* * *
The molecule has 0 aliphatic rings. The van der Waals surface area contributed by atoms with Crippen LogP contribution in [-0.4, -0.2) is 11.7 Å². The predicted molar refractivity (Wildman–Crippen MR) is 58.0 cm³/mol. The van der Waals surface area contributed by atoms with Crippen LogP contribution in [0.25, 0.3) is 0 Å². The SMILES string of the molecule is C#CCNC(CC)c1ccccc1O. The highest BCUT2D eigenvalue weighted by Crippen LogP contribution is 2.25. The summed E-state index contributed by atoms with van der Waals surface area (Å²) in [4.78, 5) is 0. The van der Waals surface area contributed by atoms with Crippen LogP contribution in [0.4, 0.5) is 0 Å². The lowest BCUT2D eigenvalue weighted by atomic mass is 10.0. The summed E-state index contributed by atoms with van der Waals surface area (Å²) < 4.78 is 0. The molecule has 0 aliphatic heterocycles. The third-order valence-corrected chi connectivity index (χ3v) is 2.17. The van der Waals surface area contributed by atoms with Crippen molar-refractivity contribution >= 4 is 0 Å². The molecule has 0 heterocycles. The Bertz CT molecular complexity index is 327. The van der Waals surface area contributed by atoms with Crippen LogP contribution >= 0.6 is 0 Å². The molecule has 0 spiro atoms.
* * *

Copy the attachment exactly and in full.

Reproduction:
The molecule has 0 aliphatic rings. The van der Waals surface area contributed by atoms with Crippen LogP contribution in [-0.4, -0.2) is 11.7 Å². The predicted molar refractivity (Wildman–Crippen MR) is 58.0 cm³/mol. The van der Waals surface area contributed by atoms with Crippen LogP contribution in [0.25, 0.3) is 0 Å². The SMILES string of the molecule is C#CCNC(CC)c1ccccc1O. The highest BCUT2D eigenvalue weighted by Crippen LogP contribution is 2.25. The summed E-state index contributed by atoms with van der Waals surface area (Å²) in [4.78, 5) is 0. The van der Waals surface area contributed by atoms with Crippen LogP contribution in [0.4, 0.5) is 0 Å². The lowest BCUT2D eigenvalue weighted by atomic mass is 10.0. The summed E-state index contributed by atoms with van der Waals surface area (Å²) < 4.78 is 0. The molecule has 0 aliphatic heterocycles. The third-order valence-corrected chi connectivity index (χ3v) is 2.17. The van der Waals surface area contributed by atoms with Crippen molar-refractivity contribution >= 4 is 0 Å². The molecule has 0 heterocycles. The Bertz CT molecular complexity index is 327. The van der Waals surface area contributed by atoms with Crippen LogP contribution >= 0.6 is 0 Å². The molecule has 0 spiro atoms.